The Taiwan High Court yesterday sentenced retired navy captain Kuo Li-heng (郭力恆) to 15 years in prison and has deprived him of his civil rights for 10 years on corruption charges relating to the procurement of six Lafayette-class frigates from France in 1991.
Meanwhile, Kuo’s brother, Kuo Wen-tien (郭問天), was sentenced to two years for assisting Kuo Li-heng in laundering illegally obtained money by opening bank accounts in Switzerland, the ruling added.
The verdict can be appealed.
Kuo Li-heng has been serving a life sentence since 1994 on separate charges of taking bribes and disclosing classified information in the Lafayette procurement deal.
He was convicted of accepting US$17 million in kickbacks from arms dealer Andrew Wang (汪傳浦) to facilitate the deal.
A French judicial probe was launched in 2001 to investigate claims that much of the money paid by Taiwan a decade earlier went toward commissions to middlemen, politicians and military officers in Taiwan, China and France.
Taiwanese prosecutors concluded in the same year that as much as US$400 million in bribes may have been paid throughout the course of the deal.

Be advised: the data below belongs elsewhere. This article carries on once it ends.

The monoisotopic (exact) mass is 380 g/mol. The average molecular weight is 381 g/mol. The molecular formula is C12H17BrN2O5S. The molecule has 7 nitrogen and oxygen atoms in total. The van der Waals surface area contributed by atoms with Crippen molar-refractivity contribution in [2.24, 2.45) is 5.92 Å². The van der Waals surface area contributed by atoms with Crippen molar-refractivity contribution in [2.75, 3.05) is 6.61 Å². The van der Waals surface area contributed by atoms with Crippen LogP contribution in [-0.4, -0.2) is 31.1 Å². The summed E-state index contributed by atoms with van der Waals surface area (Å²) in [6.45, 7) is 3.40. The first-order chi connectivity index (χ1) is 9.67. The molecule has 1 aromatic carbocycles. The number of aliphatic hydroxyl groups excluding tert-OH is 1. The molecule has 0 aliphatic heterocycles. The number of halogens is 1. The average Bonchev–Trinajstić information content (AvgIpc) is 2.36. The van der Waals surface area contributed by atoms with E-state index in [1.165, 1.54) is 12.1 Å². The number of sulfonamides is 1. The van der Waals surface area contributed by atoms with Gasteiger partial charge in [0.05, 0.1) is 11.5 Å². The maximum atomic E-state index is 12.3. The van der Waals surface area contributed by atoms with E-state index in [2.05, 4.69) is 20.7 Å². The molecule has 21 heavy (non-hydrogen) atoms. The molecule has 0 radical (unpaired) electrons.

Wang was a Taiwanese agent for French arms supplier Thompson-CSF. He fled the country following the death of navy Captain Yin Ching-feng (尹清楓) under suspicious circumstances in late 1993.Prosecutors believed that Yin was poised to blow the whistle on colleagues who had received kickbacks from the Lafayette deal.
Wang has been wanted by Taiwanese prosecutors on a murder charge since September 2000.
In June 2007, Swiss authorities returned US$34 million in frozen bank deposits to Taiwan that were believed to be kickbacks connected to the Lafayette procurement deal.
The sum was part of a sum Taiwan has sought to recover from a number of Swiss bank accounts belonging to Taiwanese involved in the scandal, including Wang, Kuo Li-heng and Kuo Wen-tien.